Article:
What I didn’t realize, however, was just how REAL it was going to be.
No coffee errands for me, each day was about personal struggles for quality of life.
My clients dealt with the harsh cruelties of schizophrenia, brain injury and mental retardation among others. As the medical coordinator, I worked with the team to analyze their needs regarding therapy and coordinated medical care. With the rehabilitation strategy in place, I then served as the liaison to family and evaluated progress.
I took my work to heart and often spent more time with them than my own family and friends. As we shared breakfast, lunch and dinner it was hard to not become attached and affected by their struggles. What I found most compelling about these stories was how critical WILL was to their success.
A client could be admitted with encouraging brain scans, strong financial support, access to the best medical care and still make very little progress. Therapy was a struggle, medications had little effect and eventually their condition plateaued leaving the team and family heartbroken.
I quickly learned there was a missing puzzle piece.
My first glimpse of that puzzle piece was at the hands of a client I’ll call “James”. He had survived a horrible car crash, but was left unable to speak, without short term memory, physically disabled and cognitively could not manage to even brush his teeth.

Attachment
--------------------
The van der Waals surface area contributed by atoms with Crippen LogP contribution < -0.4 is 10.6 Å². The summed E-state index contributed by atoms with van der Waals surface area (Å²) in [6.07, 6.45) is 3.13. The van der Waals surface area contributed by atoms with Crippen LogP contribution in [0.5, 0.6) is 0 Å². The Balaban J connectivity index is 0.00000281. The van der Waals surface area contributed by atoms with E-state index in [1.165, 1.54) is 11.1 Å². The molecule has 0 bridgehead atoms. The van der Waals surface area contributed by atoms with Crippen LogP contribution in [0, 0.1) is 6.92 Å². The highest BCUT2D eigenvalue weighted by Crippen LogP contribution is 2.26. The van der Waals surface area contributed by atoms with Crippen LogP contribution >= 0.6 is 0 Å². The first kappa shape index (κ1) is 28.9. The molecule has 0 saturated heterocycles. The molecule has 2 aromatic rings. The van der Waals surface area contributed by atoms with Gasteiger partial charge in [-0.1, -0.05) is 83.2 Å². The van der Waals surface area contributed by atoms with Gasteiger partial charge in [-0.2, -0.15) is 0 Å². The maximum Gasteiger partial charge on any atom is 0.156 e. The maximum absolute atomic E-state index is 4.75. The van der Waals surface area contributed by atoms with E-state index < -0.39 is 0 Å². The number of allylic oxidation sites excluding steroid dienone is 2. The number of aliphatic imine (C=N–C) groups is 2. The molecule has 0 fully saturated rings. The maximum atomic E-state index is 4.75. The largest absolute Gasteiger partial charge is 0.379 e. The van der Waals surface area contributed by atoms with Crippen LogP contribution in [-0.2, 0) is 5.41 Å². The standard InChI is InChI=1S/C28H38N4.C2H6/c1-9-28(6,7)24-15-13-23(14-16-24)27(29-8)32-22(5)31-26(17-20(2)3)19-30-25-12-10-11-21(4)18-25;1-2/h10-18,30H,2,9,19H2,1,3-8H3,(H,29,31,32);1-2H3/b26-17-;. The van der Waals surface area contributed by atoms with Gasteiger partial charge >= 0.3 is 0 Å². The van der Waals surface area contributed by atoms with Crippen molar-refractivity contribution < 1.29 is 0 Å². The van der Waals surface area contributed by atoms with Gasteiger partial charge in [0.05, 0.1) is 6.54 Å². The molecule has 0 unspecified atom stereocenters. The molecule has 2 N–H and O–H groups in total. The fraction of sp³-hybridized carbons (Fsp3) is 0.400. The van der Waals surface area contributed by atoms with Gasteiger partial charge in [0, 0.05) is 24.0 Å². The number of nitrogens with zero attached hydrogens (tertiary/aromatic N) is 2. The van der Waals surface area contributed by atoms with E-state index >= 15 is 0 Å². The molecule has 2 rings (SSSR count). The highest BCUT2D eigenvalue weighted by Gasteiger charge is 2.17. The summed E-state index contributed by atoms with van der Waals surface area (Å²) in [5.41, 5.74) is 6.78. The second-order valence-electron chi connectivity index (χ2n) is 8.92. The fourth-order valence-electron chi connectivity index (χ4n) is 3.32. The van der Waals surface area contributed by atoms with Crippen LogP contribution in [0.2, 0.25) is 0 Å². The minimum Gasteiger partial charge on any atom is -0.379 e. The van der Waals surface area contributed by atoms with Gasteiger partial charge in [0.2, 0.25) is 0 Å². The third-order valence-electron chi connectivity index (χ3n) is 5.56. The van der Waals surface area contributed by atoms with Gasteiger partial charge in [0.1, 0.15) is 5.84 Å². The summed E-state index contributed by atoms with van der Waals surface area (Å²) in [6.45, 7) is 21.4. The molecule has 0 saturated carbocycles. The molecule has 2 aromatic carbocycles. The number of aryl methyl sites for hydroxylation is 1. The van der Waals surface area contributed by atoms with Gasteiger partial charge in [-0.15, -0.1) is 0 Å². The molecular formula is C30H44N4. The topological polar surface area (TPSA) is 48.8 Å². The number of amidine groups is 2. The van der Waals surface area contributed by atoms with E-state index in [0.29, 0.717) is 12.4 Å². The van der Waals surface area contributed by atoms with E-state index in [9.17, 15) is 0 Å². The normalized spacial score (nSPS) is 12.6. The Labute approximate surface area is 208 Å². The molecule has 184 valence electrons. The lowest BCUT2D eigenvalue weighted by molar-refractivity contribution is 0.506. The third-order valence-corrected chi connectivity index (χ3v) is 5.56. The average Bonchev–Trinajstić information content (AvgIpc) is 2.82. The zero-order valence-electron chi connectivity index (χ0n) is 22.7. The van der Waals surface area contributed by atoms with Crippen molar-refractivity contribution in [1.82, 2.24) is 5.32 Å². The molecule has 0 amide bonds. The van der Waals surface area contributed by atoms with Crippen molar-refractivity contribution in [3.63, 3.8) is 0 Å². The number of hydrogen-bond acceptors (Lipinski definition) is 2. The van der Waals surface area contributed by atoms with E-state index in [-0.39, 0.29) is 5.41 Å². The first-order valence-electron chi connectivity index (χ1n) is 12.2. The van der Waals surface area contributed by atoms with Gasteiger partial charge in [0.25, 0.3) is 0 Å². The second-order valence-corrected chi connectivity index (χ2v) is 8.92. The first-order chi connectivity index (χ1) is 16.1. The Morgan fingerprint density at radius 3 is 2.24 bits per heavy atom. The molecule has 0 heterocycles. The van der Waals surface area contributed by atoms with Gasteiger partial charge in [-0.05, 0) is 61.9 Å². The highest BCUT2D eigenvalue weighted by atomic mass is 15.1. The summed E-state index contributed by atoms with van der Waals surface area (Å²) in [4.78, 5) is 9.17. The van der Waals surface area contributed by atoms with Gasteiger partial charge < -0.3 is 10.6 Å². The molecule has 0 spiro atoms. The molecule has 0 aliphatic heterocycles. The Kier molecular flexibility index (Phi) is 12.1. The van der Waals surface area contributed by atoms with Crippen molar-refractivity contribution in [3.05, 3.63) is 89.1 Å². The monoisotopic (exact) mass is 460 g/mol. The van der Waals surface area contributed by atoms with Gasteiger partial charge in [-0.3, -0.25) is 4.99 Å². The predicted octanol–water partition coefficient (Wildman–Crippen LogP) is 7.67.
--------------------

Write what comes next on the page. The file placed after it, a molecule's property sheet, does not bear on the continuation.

The medical reports were discouraging, insurance almost non-existent, and his only support was a devastated wife coming to terms with their shattered golden years. We created a rehabilitation strategy hoping for the best, but prepared for the worst.
As his care progressed, I was caught me off guard by how frustrated he became during therapy. Never annoyed by the therapists constant demands, but more so at his inability to answer those demands. I remember spying on one of his early therapies. The more agitated he became, the bigger I smiled.
He was going to FIGHT this.
He had the WILL to survive and was going to find the way. I wasn’t the only one who noticed and we rallied to push him harder each day. We didn’t focus on what he couldn’t do, but rather on building upon what he could. Within a year he was at home, self sufficient and had even started a small engine repair shop out of his garage. The progress James made dumbfounded us all and taught a rookie like me a valuable lesson.
As an entrepreneur, I see this same story play out daily but with different characters and plot lines. Companies with all the venture capital money in the world and a high powered board of directors that just slowly fade away. Then there are the “James” companies living on nothing but tenacity and ramen noodles that grab huge market share seemingly overnight.
You can do the same? The will to survive is one of the most primal instincts we have. Learn to harness that as you move forward in your business and you will be unstoppable. A world of possibility opens up when you stop focusing on what you can’t do and start focusing on what you can. Strive to build on those “cans” each day and you’ll be amazed at how far you can go.
If you have the will, there is ALWAYS a way.